“Special Operators in Florida are feeling the impacts of the child care shortage, with many having to drive over an hour each way to drop their kid off every day. I’m proud to share that this bill includes $4,750,000 for the Camp Bull Simons Child Development Center in the Florida Panhandle, which will allow for an increase in staff members and children who can attend, lessening the burden on Florida’s military members. The Defense Department will also submit a brief regarding child care at military installations that do not currently offer child care or need more spots offered – it is my hope that we can grow military child care centers around the country to provide consistent child care for parents in our armed services,” Castor added.“Recognizing that climate change increasingly threatens our national security and bottom line, the NDAA includes provisions to tackle these challenges head on, with measures to increase energy security, pilot sustainable aviation fuels, and strengthen our military installations against extreme heat and storms and other climate-fueled threats.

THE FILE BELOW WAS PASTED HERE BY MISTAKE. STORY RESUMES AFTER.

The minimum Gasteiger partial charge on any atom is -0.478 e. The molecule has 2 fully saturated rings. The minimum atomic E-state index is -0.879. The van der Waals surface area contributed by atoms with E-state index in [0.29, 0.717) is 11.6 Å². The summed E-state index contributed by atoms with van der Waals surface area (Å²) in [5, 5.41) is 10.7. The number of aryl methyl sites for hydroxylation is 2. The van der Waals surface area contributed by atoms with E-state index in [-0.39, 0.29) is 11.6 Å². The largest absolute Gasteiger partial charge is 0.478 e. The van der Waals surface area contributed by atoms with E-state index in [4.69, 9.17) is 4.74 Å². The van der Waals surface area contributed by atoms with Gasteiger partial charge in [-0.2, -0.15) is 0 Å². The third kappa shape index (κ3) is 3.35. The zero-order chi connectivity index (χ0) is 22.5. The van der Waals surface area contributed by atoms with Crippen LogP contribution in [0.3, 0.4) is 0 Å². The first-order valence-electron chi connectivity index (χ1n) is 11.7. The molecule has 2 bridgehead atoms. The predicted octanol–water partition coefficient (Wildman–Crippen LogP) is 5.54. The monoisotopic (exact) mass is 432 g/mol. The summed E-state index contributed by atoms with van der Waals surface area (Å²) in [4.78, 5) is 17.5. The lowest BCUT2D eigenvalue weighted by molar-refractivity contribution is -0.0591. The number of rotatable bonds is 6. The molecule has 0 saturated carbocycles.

“Earlier this year, the lives of over 3.5 million veterans who have toxic exposure were changed after we passed the Honoring Our PACT Act and President Biden signed it into law. Once more, it is my hope that the Congress will work in a bipartisan fashion to support our military families. As we approach the end of the year, the Senate must work quickly to pass this critical defense bill to support the work of our troops at home and abroad as it has in years past,” she said in conclusion.